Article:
I need to detect the moment when alignment holes on two (relatively slow moving) mechanical arms are lined-up with each other so they can be locked together with a pin that moves out (via a solenoid). The obvious choice would be an LED on one side and a photodetector on the other. Is there a more elegant (preconfigured) solution?
If I am right I think this is a difficult problem. Just using an LED will tell you the holes are overlapping but will not tell you they are exactly aligned.
Maybe it is because it is late but I can't think of a way to do this.
What size are the holes?
If you use some kind of Led and photodetector, you won't detect perfect alignment. But if you use some kind of tapered pin, you should be able to shove the pin into the holes if they are imperfectly aligned, and the act of shoving in the pin will align the holes. A lot of manual operations work this way.
If you want to detect perfect alignment, you could set up a camera and some kind of machine vision system, to determine that the holes are aligned properly when the image looking through the hole is perfect round and not oval or crescent-shaped. This would probably be overkill.
You could possibly set up an arrangement using limit switches on the arm near the hole, to detect the precise position when alignment is achieved.
Thanks. However, when the holes are partially overlapped the measured intensity will be lower and as they become aligned the signal should peak. The trick, I suppose, is to identify the peak before it starts dropping off on the other side. There is something called a position sensitive photodiode which I imagine could allow a specific alignment state to be identified but I haven't found a vendor/reasonable part yet.
If there's a stationary point on the leading rotational arms you could use a potentiometer. Just sense the resistance through arduino and then you'd have a 'count' of exactly where the arm is so you can time the pin to jump in the hole (i'd still taper the top just a bit) at the exact point of resistance.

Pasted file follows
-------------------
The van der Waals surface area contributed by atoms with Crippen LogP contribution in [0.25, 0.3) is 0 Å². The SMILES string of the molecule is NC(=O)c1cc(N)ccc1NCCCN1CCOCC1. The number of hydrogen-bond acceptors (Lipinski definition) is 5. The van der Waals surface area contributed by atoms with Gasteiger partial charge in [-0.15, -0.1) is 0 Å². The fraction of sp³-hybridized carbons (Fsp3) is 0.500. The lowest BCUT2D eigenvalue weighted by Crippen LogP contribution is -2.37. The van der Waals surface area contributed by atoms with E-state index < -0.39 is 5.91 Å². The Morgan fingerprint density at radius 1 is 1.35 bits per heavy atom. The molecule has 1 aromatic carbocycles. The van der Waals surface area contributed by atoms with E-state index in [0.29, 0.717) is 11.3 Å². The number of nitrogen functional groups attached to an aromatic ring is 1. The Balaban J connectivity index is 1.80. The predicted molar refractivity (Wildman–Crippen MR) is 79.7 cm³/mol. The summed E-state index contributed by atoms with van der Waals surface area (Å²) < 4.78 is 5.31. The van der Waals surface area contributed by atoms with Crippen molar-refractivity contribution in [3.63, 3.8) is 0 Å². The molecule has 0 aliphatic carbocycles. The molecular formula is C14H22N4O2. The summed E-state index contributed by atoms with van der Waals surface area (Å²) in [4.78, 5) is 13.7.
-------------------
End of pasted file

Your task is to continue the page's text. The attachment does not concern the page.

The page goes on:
Just an idea.
Is there room for two sensors?- with one, as pointed out above, you might only detect an imperfect overlap, but with two you might get a better idea of (almost) full alignment.
Using light in this way is not as simple as you might think. The change between a partially aligned hole and a fully aligned one is minuscule and will be almost impossible to detect. Just think of how much of the sun has to be obscured in an eclipse before you can detect any difference in the light.
Some sort of imaging sensor sounds like your best bet.
What are the dimensions of the holes and pin? Are we talking 0.000" type fit? or 0.030" loose?
Well, I was planning on putting the alignment indicator above the actual holes (since they need to be clear to allow the pin to slide in). The pin is tapered (as suggested above) so now there is a fair bit of slop -- say +/- 0.1" I am imagining an LED on one end of a 2" long 1/4" diameter tube (the other end could have a smaller aperture) that lines up with a similar tube on the second arm with a photodiode on the far end of of the tube and maybe a small aperture (0.1" diameter drill hole) on the front side. This still seems clunky.
I don't mean to de-rail the whole plan here but would it be possible to have a spring between the solenoid plunger and the pin, run the detection apparatus you described, and fire the solenoid a little early? The spring pressure between solenoid and pin would cause the pin to drag across just outside the hole, but you don't have to be near as accurate. The moment the holes are perfect, the tapered pin should seat completely, or engage completely.
Or, depending on what type of material we're talking (I'm assuming steel), it might not hurt to not even run a spring and just engage the solenoid early. If the pin is made out of 4140 pre hard, it won't hurt it just dragging across 1018 mild steel. Might make a groove in the mild steel, depending on how many times you're planning on doing this; and how much force the solenoid is applying. If it's a lot, you could put a bronze 660 tip on the pin.
Just a thought
Are the parts moving at a constant speed? Are they moving in concert relative to a fixed part?
You can detect a threshold of light that corresponds to partial overlap and then delay the right
time before operating the solenoid - if the motion is constant.
If they move in concert you really only need to detect the position of one w.r.t the stationary parts,
and a microswitch can do this if a suitable cam or lump is placed on the arm. Adjust the microswitch
position to tune the operation.